The New Look
2 A new exhibition of5()s decorative art threatens to bring doodledash and linoleum back into vogue. Miranda France investigates.
It 's nice that nylon raineoats
look .so lovely and feel so light.
Nice that they don '1 weather
orrol. . . or tear. . .
l I 's a nice day. all day.
Now that we've got nylon.
Whatever it was actually like at the time. life in the 50s is doomed now to be remembered in an innocent haze. As decades go. it has neither the austerity of the 40s. nor the rebellious cachet of the (70s. the decade that invented sex. It was the era epitotnised in Happy Days. the time when Elvis started tentatively to wiggle his pelvis. the decade that discoveredperspex.Tupperware and nylon. And it all made John Osborne very angry.
The opening quote. awkwardly extolling the niceness of nylon. is taken from an exhibition on 50s design which has been organised by Manchester (‘in Art Galleries. and is currently getting its only other airing at the Art Gallery and Museum. Kelvingrove. The thoroughness of the show is something to be marvelled at: curator Lesley Jackson spent three full years on it. and has produced an elaborate book on her subject. But I the size of it — there are some 400 objects — is daunting. There are quantities of jugs. vases and tea sets. hands-on melamine egg-cups and hands-offorganic bowls. In fact Jackson has approached her subject with such acumen that she i seems to have lost sight of some of the fun of it. a I particular drawback of the show being the exclusion ofindustrial design. With the exception , of a Vespa and an ()livetti typewriter. there are no j examples of the fridges. radios and toasters which i now make such popular themes for trendy postcards.
j But fridges and toasters aside. there is tnuch here j to amuse and inform. Jackson takes as her starting l l
point 1947. the year in which (‘hristian Dior created the New Look and became notorious: his extravagant use of materials. at a time when most goods were still rationed. thrilled and appalled in equal measure. When the French designer visited Chicago. he was greeted by an angry mob and placards saying ‘Burn Mr Diorl'.
1947 was also the year when Picasso turned his hand to ceramics and Jackson Pollock created his first large-scale abstract painting. Lesley Jackson‘s suggestion is that it marked a sea-change in aesthetics: it was not otin the beginning of an era . in which artists and designers enjoyed a unity of spirit. but ofa broadening public interest in the
g" _ . , 50 The List 14 - 27 February 1992
LISTINGS: GLASGOW 52 EDINBURGH 53
Christian Dior's New Look. 1947. sparked Oh a decade at innovative design
avant-garde. Thus she uses the term New Look. which is usually only associated with Dior. to describe changes in design across the board.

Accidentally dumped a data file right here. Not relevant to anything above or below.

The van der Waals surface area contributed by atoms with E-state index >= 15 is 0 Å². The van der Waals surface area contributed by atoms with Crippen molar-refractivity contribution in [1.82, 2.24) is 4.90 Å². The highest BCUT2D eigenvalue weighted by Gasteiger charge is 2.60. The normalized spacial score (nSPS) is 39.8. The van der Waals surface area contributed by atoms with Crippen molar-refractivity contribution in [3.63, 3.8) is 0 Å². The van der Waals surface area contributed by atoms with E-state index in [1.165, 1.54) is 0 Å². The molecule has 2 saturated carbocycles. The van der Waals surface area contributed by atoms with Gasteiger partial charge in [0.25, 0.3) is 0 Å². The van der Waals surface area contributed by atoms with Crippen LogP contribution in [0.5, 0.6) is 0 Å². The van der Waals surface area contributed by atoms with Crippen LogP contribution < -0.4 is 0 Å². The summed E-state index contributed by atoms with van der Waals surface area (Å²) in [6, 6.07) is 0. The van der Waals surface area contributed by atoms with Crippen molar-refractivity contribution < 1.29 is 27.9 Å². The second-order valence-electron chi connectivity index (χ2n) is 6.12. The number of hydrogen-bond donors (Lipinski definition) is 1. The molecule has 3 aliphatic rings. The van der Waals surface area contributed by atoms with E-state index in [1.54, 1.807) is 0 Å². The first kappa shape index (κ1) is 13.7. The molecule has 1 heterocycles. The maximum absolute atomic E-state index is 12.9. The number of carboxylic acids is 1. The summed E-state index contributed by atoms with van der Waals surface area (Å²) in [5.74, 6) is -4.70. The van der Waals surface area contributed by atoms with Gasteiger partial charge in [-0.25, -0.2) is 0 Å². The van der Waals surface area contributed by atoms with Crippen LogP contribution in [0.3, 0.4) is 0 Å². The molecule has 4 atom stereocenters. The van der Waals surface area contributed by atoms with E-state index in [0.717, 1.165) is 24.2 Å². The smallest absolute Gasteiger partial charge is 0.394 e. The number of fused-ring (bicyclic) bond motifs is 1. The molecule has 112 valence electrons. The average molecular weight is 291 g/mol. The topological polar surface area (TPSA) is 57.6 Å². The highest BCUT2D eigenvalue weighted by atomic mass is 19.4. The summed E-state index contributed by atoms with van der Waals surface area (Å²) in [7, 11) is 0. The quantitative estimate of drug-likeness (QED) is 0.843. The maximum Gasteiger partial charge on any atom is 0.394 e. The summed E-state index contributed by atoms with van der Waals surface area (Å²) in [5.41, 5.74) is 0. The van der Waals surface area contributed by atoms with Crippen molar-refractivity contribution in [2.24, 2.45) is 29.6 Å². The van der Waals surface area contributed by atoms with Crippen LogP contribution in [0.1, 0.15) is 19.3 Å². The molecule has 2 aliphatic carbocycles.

She makes some interesting. though not all-together convincing cases for this argument. A picture by Giacotnetti. famous for his tall. spindly sculptures. is shown alongside a tall. spindly [.eggerissima chair by (‘hiavariz there is a scarf designed by Henri Matisse and a segment of Eduardo l’aolozzi's ‘(‘oalface' furnishing fabric. Lucienne Day. one of the best-known designers of
' When the French designer visited Chicago,
he was greeted by an angry mob and placards saying ‘Burn Mr Dior!’
the day. is represented by a fabric which draws heavily on Miro and an example of doodledash curtain fabric looks as ifit might have had something to do with Jackson Pollock.
Certainly it is enlightening to see the 50s in this light. as a time when high art was mass-produced in the designs ofopen-minded textiles and ceramics companies. when design taboos were unceremoniously broken. Virginia Rigney. who is co-ordinating the exhibition in Glasgow describes the era as ‘diverse and refreshing. In the 20s and 30s. there was a strict credo of what design should be. In the 50s. designers didn‘t feel bound to
ON FOLLOWING PAGES: GLASGOW SCHOOL OF ART 0 EDINBURGH FRENCH INSTITUTE
' produce along specific guidelines and the manufacturers were prepared to go along with them. producing outrageous things. It really was a partnership.‘
There was an almost naive belief in power of science. hence the experiments with plastics. the amoeba-shaped tables and armchairs and the biological squiggles adorning carpets and curtains — the sort of thing you expect to find in a car-boot sale. I was taken by a set of photographs documenting a model 50s house in Lancashire. The house is a testament to its time — there is linoleum in the kitchen. doodledash in the sitting room and sortie organic-looking comfy chairs. You can't see it in the photographs but somewhere in that house. I feel sure. there must be a cupboard full of'l'upperware.
But the highlight of the show was following a couple ofsixtysornething women who examined every item with keen interest. ‘I remember those tea-sets.’ one was saying to another. ‘I got rid of mine years ago.‘ said the other. ‘I'd have kept them ifl‘d known.‘
The New Look: Design in the Fifties is at the Art Gallery and Museum. Kelvingrove. until 5 Apr.
The museum will host a 50s Roadshow on 22 Mar. 2-4pm. when members ofthe public are invited to bring their own 50s artefacts.
Lesley Jackson's book. of the same title. is
published by Thames and Hudson. at £14.95.